Letter To Sturgell, A Look At Pay To Come
A 10-year, performance-based pay
system used by the Federal Aviation Administration is still
criticized by employees, and may soon be challenged in court.
Tim O'Hara, a 24-year FAA employee, recently sent a letter to
acting administrator Robert A. Sturgell complaining about the
system. He copied the note to 1,000 other employees with the
O'Hara wrote the pay system is "both a myriad and a significant
depressant on the morale of the FAA workforce. Significant
corrections need to be made."
The message came just as the FAA will announce its 2008 pay
increase for its employees.
The Sturgell letter was well-timed for future action.
A group of FAA employees is financing a class-action lawsuit
aimed at forcing changes in pay policies, with O'Hara as the
designated plaintiff, according to The Washington Post.
The campaign at the FAA points out the challenges agencies face
when they change pay rules ... and attempt to justify those changes
Bush administration officials contend linking pay raises to a
higher standard of appraisals will help improve the agencies'
performance. Other newer employees fear they will fall behind the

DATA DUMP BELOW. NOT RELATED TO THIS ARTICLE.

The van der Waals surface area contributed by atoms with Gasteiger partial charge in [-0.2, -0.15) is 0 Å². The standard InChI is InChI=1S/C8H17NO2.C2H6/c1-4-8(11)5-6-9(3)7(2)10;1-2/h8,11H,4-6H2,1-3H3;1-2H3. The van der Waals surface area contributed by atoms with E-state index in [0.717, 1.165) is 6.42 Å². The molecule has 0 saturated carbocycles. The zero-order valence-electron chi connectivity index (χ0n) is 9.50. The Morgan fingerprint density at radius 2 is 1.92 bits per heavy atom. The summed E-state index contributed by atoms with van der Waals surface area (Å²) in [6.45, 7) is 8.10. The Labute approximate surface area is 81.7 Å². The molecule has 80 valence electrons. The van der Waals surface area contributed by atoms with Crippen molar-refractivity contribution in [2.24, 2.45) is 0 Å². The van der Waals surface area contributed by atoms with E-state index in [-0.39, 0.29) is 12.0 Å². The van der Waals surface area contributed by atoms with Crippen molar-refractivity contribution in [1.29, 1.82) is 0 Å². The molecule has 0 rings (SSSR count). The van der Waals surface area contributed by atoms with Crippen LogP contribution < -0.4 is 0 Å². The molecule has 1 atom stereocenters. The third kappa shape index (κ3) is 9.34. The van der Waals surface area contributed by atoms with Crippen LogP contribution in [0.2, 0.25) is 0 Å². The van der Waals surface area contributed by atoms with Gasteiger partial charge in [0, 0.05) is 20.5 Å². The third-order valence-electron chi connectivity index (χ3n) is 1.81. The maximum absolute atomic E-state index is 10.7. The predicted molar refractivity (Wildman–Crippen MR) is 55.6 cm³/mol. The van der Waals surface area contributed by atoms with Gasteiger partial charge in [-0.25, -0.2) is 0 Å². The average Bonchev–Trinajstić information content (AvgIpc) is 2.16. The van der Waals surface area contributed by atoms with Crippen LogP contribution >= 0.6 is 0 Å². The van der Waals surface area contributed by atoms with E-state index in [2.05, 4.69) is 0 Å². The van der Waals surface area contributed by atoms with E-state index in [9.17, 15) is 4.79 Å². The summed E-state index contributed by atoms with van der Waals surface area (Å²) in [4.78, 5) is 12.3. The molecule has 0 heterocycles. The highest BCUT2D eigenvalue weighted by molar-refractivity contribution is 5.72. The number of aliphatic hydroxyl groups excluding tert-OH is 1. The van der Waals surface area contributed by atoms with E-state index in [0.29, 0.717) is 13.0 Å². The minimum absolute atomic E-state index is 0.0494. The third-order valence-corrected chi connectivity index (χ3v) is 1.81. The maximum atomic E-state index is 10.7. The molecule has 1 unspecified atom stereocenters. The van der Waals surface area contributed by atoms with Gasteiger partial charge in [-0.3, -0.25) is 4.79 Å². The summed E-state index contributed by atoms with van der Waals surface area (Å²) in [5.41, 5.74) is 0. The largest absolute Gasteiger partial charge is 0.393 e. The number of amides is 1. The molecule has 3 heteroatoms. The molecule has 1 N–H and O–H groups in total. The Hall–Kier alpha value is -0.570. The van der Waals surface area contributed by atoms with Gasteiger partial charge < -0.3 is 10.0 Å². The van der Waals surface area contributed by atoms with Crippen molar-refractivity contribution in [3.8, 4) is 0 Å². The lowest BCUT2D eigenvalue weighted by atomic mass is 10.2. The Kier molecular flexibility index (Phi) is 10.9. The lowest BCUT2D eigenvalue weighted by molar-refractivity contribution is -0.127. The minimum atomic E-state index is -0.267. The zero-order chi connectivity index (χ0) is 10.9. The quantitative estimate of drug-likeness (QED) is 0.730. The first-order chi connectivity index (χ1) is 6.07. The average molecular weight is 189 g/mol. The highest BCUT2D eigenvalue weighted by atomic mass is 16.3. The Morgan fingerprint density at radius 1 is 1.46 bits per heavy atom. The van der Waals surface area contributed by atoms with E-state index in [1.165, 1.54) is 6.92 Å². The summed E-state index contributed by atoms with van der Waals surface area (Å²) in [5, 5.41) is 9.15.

General Schedule, which provides annual raises.
FAA pay policies are explosive. Raises and pay are catalysts
that have motivated air traffic controllers into unions for
The agency is now drawing fire from the American Federation of
State, County and Municipal Employees, and gets regular criticism
from the FAA's largest union, the National Air Traffic Controllers
Because of union contracts, pay varies from employee to employee
over a performance-based pay program, the Core Compensation System.
The purpose of the core system is to attract and keep new employees
in the system. The problem is that the core system does not
increase pay to those that have hit the pay ceiling. Over 9,500
fall under this category, O'Hara estimated.
The core system's lump sum does not count toward retirement... a
sour point for many of the employees, including O'Hara who
calculated that he has lost more than $6,500 a year in pension
income because of the core system.
In his letter, O'Hara told Sturgell the agency's pay-setting
process needs to be less secretive. The FAA uses market surveys to
help set salaries but doesn't share its methodology for comparing
agency jobs to the private sector, O'Hara said.
The FAA will not comment because of the impending class-action
suit on O'Hara's contention that lump-sum payments and bonuses
effectively reduce pensions.
By many indications, from both without and within, the FAA is a
tough place to work. The agency ranked 204th out of 222 agencies in
a "best places to work" index compiled this year by the nonprofit
Partnership for Public Service and American University's Institute
for Public Policy Implementation.
O'Hara criticized the FAA for not revealing the results of an
independent team's results that evaluated the Core Compensation
"I believe there exists fundamental flaws in the process," he
said. "If they want to have some integrity with the workforce, then
weaknesses have to be identified, corrections have to be made. And
this needs to be done."